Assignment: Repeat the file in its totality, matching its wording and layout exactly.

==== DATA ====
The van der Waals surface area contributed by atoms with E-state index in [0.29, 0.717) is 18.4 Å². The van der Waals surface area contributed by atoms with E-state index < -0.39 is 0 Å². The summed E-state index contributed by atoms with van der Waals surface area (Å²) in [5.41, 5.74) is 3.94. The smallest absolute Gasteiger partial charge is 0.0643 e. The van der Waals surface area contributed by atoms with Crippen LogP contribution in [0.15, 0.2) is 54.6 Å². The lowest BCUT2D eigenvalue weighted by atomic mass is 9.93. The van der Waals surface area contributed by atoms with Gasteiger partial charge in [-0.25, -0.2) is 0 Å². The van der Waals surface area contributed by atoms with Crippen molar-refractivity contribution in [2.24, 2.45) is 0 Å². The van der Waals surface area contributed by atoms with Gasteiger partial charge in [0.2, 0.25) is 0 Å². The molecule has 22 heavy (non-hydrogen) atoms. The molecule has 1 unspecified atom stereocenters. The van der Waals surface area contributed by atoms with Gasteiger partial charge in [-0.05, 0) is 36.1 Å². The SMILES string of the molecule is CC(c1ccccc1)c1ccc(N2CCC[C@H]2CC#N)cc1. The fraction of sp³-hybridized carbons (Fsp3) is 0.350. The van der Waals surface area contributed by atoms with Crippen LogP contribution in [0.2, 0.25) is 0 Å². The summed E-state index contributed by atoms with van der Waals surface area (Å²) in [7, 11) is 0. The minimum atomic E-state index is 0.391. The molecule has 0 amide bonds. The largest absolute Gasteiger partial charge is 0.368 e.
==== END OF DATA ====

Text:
The van der Waals surface area contributed by atoms with E-state index in [0.29, 0.717) is 18.4 Å². The van der Waals surface area contributed by atoms with E-state index < -0.39 is 0 Å². The summed E-state index contributed by atoms with van der Waals surface area (Å²) in [5.41, 5.74) is 3.94. The smallest absolute Gasteiger partial charge is 0.0643 e. The van der Waals surface area contributed by atoms with Crippen LogP contribution in [0.15, 0.2) is 54.6 Å². The lowest BCUT2D eigenvalue weighted by atomic mass is 9.93. The van der Waals surface area contributed by atoms with Gasteiger partial charge in [-0.25, -0.2) is 0 Å². The van der Waals surface area contributed by atoms with Crippen molar-refractivity contribution in [2.24, 2.45) is 0 Å². The van der Waals surface area contributed by atoms with Gasteiger partial charge in [0.2, 0.25) is 0 Å². The molecule has 22 heavy (non-hydrogen) atoms. The molecule has 1 unspecified atom stereocenters. The van der Waals surface area contributed by atoms with Gasteiger partial charge in [-0.05, 0) is 36.1 Å². The SMILES string of the molecule is CC(c1ccccc1)c1ccc(N2CCC[C@H]2CC#N)cc1. The fraction of sp³-hybridized carbons (Fsp3) is 0.350. The van der Waals surface area contributed by atoms with Crippen LogP contribution in [0.2, 0.25) is 0 Å². The summed E-state index contributed by atoms with van der Waals surface area (Å²) in [7, 11) is 0. The minimum atomic E-state index is 0.391. The molecule has 0 amide bonds. The largest absolute Gasteiger partial charge is 0.368 e.